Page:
The climbing of the day was amazing, I’ll tell you all about it later, but suffice it to say that we both enjoyed it, and what’s more important: Sarah got her first trad lead in post-injury!  She crushed it!

 

After climbing, we stuffed everything into the truck and headed back out onto the open highway.  Our goal was Turkey Flats, the back country area that the ranger had mentioned to us.

On the way, we found flowers.

We stopped, and I am supremely thankful that we did – we thought we’d just seen a small patch, but instead we found ourselves in a massive riverbed full of wildflowers, right at the golden hour.  Again, I’ll talk more about it in a future post… but understand that this was probably the most beautiful place I’ve been.

 

Dinner was at the parking lot for Turkey Flats – we had chili dogs, and hung out with some college kids from LA who’d decided to come out to stargaze.  They were unbelievably cute in their naive, city-kid ways, and made Sarah and I feel like true dirtbag adventurers.

Then, we walked into the desert again, found a perfect little patch of dirt, laid out our bedrolls, and slept under the stars.

 

 

Sunday:

Sunday was our hiking day, the day for Sarah to track down the best photos of the Superbloom possible.  I’ll post all of the pictures in a future post (and trust me, there were more than a few pictures), but suffice it to say that we found some beauty out in the desert.

First, our campsite.  When we woke up and did a bit of exploring, we found that we’d camped in a perfect location – We were fully surrounded by thousands of tiny little white flowers popping out of the sand.  And, in the distance, there was a sand dune that had been scraped off the top of the mountains by a glacier in eons past…

So clearly our first order of business was to hike deeper into the desert and see the dune!

 

The sand dune itself wasn’t quite what you’re probably imagining – instead of a Sahara-Desert style thing, it was just a big long mound of sand with plants all over it.  Honestly, it was a bit hard to see, but looking close we could definitely notice the change in terrain as we explored farther inbound.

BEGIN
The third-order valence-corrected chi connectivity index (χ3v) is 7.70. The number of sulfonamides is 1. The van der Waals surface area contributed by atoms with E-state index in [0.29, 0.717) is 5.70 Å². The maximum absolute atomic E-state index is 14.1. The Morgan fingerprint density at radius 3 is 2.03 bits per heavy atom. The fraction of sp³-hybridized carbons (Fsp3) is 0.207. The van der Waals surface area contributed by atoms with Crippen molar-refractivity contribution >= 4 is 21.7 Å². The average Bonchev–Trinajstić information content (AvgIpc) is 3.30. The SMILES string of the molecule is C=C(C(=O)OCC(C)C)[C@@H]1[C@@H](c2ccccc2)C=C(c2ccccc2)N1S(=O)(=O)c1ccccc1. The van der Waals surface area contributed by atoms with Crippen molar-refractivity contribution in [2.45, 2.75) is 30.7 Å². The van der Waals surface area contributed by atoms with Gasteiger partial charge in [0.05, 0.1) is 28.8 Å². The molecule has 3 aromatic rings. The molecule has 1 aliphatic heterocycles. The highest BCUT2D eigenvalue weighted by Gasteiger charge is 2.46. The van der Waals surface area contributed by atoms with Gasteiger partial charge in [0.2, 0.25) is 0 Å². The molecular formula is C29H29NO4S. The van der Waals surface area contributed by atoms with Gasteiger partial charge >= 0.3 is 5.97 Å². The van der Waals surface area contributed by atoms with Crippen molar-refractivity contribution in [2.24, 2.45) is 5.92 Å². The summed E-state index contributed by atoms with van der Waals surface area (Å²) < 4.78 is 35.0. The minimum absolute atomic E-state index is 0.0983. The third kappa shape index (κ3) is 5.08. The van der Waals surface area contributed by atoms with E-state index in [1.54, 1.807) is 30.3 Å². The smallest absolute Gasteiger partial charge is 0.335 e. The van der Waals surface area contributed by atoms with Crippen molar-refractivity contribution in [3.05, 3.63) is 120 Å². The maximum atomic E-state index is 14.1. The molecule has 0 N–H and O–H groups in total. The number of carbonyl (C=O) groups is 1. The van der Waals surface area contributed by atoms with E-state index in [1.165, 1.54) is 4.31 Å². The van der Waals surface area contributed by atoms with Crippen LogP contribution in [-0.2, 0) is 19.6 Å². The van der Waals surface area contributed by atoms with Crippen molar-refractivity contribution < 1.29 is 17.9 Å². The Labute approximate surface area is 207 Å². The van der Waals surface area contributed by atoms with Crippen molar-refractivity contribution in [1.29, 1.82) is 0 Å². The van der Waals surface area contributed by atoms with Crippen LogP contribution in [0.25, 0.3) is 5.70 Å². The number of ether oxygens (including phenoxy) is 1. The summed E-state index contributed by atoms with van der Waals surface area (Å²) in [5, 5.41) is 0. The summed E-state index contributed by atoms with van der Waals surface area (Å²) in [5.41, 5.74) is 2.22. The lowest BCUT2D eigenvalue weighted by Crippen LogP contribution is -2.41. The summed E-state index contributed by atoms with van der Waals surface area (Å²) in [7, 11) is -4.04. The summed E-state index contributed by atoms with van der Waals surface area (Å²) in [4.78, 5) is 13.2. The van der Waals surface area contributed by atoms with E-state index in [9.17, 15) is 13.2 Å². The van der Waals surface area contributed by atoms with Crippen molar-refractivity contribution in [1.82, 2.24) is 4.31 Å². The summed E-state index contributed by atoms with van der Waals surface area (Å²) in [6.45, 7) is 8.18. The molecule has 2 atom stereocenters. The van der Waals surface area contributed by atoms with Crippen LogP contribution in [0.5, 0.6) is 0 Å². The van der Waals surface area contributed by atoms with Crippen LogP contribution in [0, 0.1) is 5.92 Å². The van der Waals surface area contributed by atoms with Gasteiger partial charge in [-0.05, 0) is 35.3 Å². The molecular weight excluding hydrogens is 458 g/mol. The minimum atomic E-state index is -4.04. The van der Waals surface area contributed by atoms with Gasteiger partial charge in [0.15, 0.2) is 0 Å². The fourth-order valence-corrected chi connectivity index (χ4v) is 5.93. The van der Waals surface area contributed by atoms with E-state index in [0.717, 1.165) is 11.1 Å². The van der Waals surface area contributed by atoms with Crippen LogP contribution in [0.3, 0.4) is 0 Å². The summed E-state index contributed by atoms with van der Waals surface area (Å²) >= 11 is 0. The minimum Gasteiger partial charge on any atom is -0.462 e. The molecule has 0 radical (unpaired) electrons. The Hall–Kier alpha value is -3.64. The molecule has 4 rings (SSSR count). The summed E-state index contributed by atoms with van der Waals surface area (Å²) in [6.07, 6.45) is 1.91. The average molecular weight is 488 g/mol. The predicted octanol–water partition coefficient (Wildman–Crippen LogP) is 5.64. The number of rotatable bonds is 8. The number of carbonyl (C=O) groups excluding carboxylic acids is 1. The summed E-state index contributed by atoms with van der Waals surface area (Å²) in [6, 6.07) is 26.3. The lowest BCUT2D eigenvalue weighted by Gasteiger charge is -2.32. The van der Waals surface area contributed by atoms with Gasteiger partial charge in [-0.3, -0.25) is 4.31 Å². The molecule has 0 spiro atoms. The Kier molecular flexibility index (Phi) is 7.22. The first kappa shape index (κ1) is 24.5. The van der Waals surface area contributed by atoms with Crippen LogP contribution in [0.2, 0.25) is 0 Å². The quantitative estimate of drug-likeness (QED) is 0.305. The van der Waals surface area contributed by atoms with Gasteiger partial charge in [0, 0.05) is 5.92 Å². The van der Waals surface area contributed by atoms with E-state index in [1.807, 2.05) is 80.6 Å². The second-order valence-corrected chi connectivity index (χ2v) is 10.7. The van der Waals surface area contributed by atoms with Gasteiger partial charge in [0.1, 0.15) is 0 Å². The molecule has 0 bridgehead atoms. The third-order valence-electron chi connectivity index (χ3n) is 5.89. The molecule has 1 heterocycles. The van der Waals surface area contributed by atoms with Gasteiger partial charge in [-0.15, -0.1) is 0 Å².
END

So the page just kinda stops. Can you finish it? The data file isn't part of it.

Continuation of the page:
From there, we headed back to the truck, and then back again to the place we’d explored the previous day.  It definitely looked quite different in the morning light, but still – endless fields of wildflowers.  You can’t say no to that.

Then, Cholla patch.  Ocatillo gardens, and the Cottonwood ranger station.

The ranger station was the biggest event, to be honest, though the Cholla and Ocatillo were pretty cool too.  I mean, who doesn’t love spiky doom balls with spines that can pierce right through my heavy hiking boots?  Ohh, that’d be me.  It was impressive.  But hey – after a while with the tweezers I was able to pull the spines out, so… that’d good, right?

Anyways, Cottonwood.

 

We needed a nice and shaded place to repack the truck, get ourselves ready to fly, and divest ourselves of all the extra food and water that we’d brought with us.  Turns out, we packed WAY too much extra food and water… but you know what?  I absolutely prefer that option versus the alternative.  Next time, we’ll know how much to bring.  And this time, we were able to help out a push-start VW minibus full of hippies.

Yep, you read that right.  A VW minibus that had to be pushed to start.

Full of every archtype of hippie you could imagine.  It was awesome, watching them pile out of the van and guessing who we’d see next, or what type of tie-dye they’d have on.

 

After hooking the hippies up with some water and cheetos, we headed back to LA through the brutal traffic.  It honestly went pretty well, all things considered.  We made it back in time, hopped on a plane, and careened our way back to the wet Northwest, away from the beautiful desert rocks.